Grigorii Ivanovich Petrovskii

The following article is from The Great Soviet Encyclopedia (1979). It might be outdated or ideologically biased.

Petrovskii, Grigorii Ivanovich


Born Jan. 23 (Feb. 4), 1878, in Kharkov; died Jan. 9, 1958, in Moscow. Soviet state and party figure. Member of the Communist Party from 1897.

The son of an artisan, Petrovskii became a worker in Kharkov in 1889. He later worked in Ekaterinoslav, which in 1926 was renamed Dnepropetrovsk in his honor. He joined the revolutionary movement in 1895 and became a member of the Ekaterinoslav Union of Struggle for the Liberation of the Working Class in 1897. Later he served on the Ekaterinoslav committee of the RSDLP, carrying on party work in Kharkov, Nikolaev, Mariupol’, and the Donbas. He was arrested in 1900 and 1903. In 1905 he was an organizer and leader of the Ekaterinoslav soviet and the city strike committee.

Petrovskii emigrated to Germany in the summer of 1906 but returned to party work in Mariupol’ in 1907. In 1912 he was elected a deputy to the Fourth State Duma by the workers of Ekaterinoslav Province. He delivered 32 speeches in the Duma exposing the antipopular policies of the tsarist government; he headed the Duma’s Bolshevik faction. In December 1912 and September 1913 he attended the Kraków and Poronino conferences of the Central Committee of the RSDLP with party workers and was co-opted into the Central Committee. Petrovskii worked on the editorial board of Pravda and was its official publisher in 1913. He also contributed to the newspaper Nash put’ (Our Path) and the journals Prosveshchenie (Enlightenment) and Voprosy strakhovaniia (Problems of Insurance). Arrested with other Bolshevik deputies in the Duma in November 1914, he was sentenced to permanent exile in Turukhansk Krai in February 1915.

During the February Revolution of 1917, Petrovskii was commissar of Yakutsk Oblast. He returned to Petrograd in June 1917 and helped prepare and carry out the socialist revolution in Petrograd and the Ukraine (Ekaterinoslav and the Donbas). He was a delegate to the Second All-Russian Congress of Soviets. From November 1917 through March 1919 he was people’s commissar of internal affairs of the RSFSR. He helped develop the organizational structure of bodies of Soviet power and took part in the drafting of the first Constitution of the RSFSR in 1918. A Soviet delegate to the peace talks with Germany, he signed the Brest-Litovsk Treaty in 1918. In 1919 he was chairman of the All-Ukrainian Revolutionary Committee. He chaired the All-Ukrainian Central Executive Committee from 1919 to 1938 and was a cochairman of the Central Executive Committee of the USSR from 1922 to 1937. In 1937 and 1938 he was deputy chairman of the Presidium of the Supreme Soviet of the USSR. In 1940 he became deputy director of the Museum of the Revolution of the USSR.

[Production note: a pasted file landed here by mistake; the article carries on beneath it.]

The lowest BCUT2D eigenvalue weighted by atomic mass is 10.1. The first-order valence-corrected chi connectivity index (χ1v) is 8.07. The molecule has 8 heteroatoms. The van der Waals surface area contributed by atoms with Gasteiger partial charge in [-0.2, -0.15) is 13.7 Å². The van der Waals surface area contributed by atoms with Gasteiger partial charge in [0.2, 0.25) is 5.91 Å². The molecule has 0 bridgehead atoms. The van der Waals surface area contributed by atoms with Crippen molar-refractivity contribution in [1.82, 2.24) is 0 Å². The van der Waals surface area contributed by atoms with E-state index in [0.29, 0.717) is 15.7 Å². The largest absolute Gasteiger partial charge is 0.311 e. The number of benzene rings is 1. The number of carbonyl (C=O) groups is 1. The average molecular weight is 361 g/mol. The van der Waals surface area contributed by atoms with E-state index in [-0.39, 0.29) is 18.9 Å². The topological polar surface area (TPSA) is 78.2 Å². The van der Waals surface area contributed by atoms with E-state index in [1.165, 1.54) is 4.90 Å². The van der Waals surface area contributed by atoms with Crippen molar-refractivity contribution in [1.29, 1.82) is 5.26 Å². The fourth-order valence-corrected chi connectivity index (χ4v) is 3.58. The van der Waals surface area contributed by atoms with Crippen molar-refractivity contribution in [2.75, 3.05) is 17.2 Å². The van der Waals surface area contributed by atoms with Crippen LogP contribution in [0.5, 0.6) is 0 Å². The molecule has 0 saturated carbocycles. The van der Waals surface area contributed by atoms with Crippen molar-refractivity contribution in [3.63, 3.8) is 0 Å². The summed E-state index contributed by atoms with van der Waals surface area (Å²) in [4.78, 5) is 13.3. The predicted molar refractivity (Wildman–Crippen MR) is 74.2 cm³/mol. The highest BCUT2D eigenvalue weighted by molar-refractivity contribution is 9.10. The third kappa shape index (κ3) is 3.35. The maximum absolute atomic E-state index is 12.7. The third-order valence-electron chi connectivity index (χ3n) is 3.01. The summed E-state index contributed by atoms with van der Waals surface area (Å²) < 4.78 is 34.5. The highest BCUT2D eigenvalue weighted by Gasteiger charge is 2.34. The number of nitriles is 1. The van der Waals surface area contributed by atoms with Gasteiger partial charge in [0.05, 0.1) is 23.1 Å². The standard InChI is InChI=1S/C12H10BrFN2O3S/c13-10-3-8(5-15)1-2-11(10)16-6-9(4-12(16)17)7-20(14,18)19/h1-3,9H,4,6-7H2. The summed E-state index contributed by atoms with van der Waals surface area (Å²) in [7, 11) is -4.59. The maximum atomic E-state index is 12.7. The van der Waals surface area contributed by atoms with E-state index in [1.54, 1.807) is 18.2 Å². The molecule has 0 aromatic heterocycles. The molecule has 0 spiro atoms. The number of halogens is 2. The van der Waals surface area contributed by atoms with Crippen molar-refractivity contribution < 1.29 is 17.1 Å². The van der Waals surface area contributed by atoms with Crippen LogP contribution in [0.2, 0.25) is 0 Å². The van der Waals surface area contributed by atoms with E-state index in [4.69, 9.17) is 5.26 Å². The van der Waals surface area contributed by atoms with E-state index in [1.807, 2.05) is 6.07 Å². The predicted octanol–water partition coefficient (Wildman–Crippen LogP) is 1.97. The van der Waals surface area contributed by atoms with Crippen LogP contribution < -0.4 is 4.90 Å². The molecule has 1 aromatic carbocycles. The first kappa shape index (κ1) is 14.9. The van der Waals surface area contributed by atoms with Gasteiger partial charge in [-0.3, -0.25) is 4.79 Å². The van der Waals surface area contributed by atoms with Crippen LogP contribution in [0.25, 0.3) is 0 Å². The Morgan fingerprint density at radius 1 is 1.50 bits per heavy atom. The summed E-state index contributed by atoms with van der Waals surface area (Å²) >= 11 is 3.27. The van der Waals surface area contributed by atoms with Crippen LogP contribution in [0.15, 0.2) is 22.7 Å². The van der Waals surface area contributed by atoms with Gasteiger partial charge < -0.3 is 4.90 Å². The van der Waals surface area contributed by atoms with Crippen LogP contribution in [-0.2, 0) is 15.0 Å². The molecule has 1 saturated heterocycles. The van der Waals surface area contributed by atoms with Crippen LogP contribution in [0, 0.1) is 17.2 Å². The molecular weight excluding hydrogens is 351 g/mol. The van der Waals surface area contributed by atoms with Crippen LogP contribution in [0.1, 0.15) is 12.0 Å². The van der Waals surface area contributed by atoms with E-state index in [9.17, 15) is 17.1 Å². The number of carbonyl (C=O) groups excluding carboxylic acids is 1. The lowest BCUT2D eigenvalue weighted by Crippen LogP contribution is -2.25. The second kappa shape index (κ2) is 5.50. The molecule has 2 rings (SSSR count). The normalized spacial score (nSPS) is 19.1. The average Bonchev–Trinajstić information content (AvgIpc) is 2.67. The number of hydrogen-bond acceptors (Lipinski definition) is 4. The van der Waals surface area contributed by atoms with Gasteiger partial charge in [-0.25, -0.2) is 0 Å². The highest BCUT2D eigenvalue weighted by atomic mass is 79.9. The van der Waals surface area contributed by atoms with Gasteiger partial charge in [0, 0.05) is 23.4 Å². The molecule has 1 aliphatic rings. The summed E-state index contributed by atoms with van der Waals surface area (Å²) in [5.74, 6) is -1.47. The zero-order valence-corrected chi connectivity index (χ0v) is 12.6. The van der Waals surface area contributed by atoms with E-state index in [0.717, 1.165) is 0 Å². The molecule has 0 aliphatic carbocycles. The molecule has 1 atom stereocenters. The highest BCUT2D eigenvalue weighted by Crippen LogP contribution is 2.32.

Petrovskii was a delegate to the Seventh and the Ninth through Seventeenth Party Congresses. He was elected a candidate member of the Central Committee of the ACP(B) at the Seventh and Ninth Congresses and a member of the Central Committee of the ACP(B) at the Tenth through Seventeenth Congresses. From 1926 to 1939 he was a candidate member of the Politburo of the Central Committee of the ACP(B). He served on the Central Committee of the Communist Party (Bolshevik) of the Ukraine and in the Politburo of the Central Committee.

Petrovskii was awarded two Orders of Lenin and three other orders. He was buried at the Kremlin wall in Red Square.


Velikoe nachalo. Moscow, 1957.
Velyiki roky. Kiev, 1957.
Z revoliutsiinoho minuloho. Kiev, 1958.


Lenin, V. I. Poln. sobr. soch., 5th ed. (See Index, part 2, p. 463.)
Bega, F., and V. Aleksandrov. G. I. Petrovskii. Moscow, 1963.
Serdtse, otdannoe liudiam. Moscow, 1964.
Fedorov, A. V. “G. I. Petrovskii.” Voprosy istorii KPSS, 1968, no. 3.
Melenevs’kii, A. F., and H. M. Kurii. H. I. Petrovs’kii. Kiev, 1968.
The Great Soviet Encyclopedia, 3rd Edition (1970-1979). © 2010 The Gale Group, Inc. All rights reserved.
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